So many people think of quitting smoking as a negative experience: dealing with cravings, fighting the habitual smoking action, adjusting your life to a different way to cope with stress, and then there’s the Tar. It’s not something you think a lot about when you’re still smoking – it’s often no more than an inconvenience. Brown on your fingers, teeth, and the odd bit of brown stuff in the phlegm you cough up every morning, but other than that, Tar doesn’t seem to bother you so much… or does it?
Some Facts About Tar
You see the thing is, you have a ‘secret stash’ of Tar deep in your lungs while you continue to smoke, which may have built up to truly frightening levels over years of smoking. It’s down there in the bottom of your lungs, dark brown or black, mixed up with thick phlegm and sticky as sin, full off thousands of toxic chemicals and damaging your body with every day that goes by. Tar makes it hard for you to breathe, hardening your lung tissues to make it more difficult for you to draw breath. Along with thick heavy phlegm (produced in reaction to irritation of your airways by smoke, known as Chronic Bronchitis), the Tar fills up a lot of the space in the alveoli – air sacks at the edges of your lungs were gas exchange takes place. Toxins in the Tar leach out into your lung tissue and then into the rest of your body, damaging almost every part of your person and greatly increasing the risk of cancer.
Basically, you have a toxic time bomb in your lungs, and you definitely don’t want that in there!
A Common Experience
Here at lungdetoxification.com we get regular letters from users of our products, concerned when Tar starts coming away from a recent ex-smokers lungs. Here an example:
Dear William and Mark,
I’ve been using The Complete Lung Detoxification Guide for several weeks now, and I’m concerned with the quantity and color of the mucus I’ve been regularly coughing up. It’s thick and black, and it’s been coming up for nearly two weeks now.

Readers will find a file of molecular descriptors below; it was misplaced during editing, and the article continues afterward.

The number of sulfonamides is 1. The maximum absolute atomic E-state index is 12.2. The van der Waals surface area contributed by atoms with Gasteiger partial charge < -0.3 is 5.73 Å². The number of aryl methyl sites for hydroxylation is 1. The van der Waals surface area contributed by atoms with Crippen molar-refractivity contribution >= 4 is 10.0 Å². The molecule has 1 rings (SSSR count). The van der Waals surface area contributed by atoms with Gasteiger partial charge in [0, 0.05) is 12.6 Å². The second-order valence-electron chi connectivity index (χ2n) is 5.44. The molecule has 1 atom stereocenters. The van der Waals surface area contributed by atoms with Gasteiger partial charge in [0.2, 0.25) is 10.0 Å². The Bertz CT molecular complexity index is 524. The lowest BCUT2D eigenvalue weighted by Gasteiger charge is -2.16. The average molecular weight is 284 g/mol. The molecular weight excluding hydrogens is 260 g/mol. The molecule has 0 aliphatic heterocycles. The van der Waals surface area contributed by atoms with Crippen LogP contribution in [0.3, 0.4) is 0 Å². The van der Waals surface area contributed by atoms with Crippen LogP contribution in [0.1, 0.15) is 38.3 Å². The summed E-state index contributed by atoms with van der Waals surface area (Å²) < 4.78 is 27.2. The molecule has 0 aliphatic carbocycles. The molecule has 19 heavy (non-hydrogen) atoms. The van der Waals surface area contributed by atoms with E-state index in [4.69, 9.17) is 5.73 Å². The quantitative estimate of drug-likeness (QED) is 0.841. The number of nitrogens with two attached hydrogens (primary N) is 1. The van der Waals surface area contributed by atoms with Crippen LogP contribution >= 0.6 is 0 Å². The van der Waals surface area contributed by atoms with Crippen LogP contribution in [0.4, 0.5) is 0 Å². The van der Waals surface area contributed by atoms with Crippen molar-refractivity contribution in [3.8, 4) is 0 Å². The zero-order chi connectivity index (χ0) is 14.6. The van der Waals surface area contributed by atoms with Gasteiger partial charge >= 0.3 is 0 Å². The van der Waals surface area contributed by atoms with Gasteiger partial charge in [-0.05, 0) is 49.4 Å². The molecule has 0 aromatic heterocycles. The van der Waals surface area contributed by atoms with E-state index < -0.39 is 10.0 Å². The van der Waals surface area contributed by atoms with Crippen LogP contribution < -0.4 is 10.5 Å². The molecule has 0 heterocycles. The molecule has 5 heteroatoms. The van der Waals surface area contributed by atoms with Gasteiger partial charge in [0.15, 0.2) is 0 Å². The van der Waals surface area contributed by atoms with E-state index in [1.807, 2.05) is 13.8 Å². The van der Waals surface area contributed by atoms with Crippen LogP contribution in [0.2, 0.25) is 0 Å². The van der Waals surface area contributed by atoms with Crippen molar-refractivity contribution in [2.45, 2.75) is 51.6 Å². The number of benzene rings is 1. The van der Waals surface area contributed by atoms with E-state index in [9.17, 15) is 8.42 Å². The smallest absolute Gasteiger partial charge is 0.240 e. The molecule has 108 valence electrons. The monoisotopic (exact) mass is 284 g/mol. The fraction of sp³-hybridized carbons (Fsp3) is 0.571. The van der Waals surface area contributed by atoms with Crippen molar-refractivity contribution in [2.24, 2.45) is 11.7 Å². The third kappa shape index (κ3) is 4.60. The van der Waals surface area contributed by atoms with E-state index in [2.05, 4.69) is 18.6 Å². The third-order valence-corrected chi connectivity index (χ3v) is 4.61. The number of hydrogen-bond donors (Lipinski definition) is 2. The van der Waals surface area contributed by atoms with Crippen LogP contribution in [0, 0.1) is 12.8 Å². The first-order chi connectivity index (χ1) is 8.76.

My questions are, is this normal (I’m not dying, am I?!?), and how much longer will it go on?
On the up side, I am breathing a bit easier, and my chest feels a bit freer after doing the exercises you outline, so things are improving daily.
The really important point with this experience, which is shared by most ex-smokers is, you are definitely NOT dying, it’s quite the opposite in fact. You are beginning to LIVE again! That black gunk in the mucus is Tar, the stuff I talked about earlier that you definitely WANT out of your lungs ASAP! That’s what a good Lung Detox is all about. Removing those toxins from your lungs, and allowing your body to function properly again.
Speaking Of Functioning Properly Again…
You know why your lungs don’t eject all this trapped mucus and Tar until you quit smoking? Because toxins in the cigarette smoke paralyze and sometimes destroy small hairs on the inner surface of your lungs which are the lungs natural cleaning system. Once you quit, they start to regrow and reactivate, sluggishly coming to life to start moving that vile gunk out of your airways. Problem is, this can take up to 10 (!) years when your body is not fortified or helped in any way with this task. You don’t want Tar hanging around in your lungs for nearly a decade after you quit; you want to get it out of there as quickly as possible, because each and every day it’s still in there, your chances of cancer stay up, and a whole bunch of other diseases are continuing to damage your body, even though you’ve quit smoking.
So that’s why a good, well planned and well executed Lung Detoxification Program is vitally important to get you on the road to health as quickly as possible. You owe it to yourself to give a Lung Detox a try after quitting smoking, as smoking cessation is only half the answer to improving your health. Try our Complete Lung Detoxification Guide series for the most in depth, comprehensive Lung Detox available today. Get that Tar out of your lungs fast, and live healthy sooner.
Until next time,
stay well, stay quit, and lung-toxin free.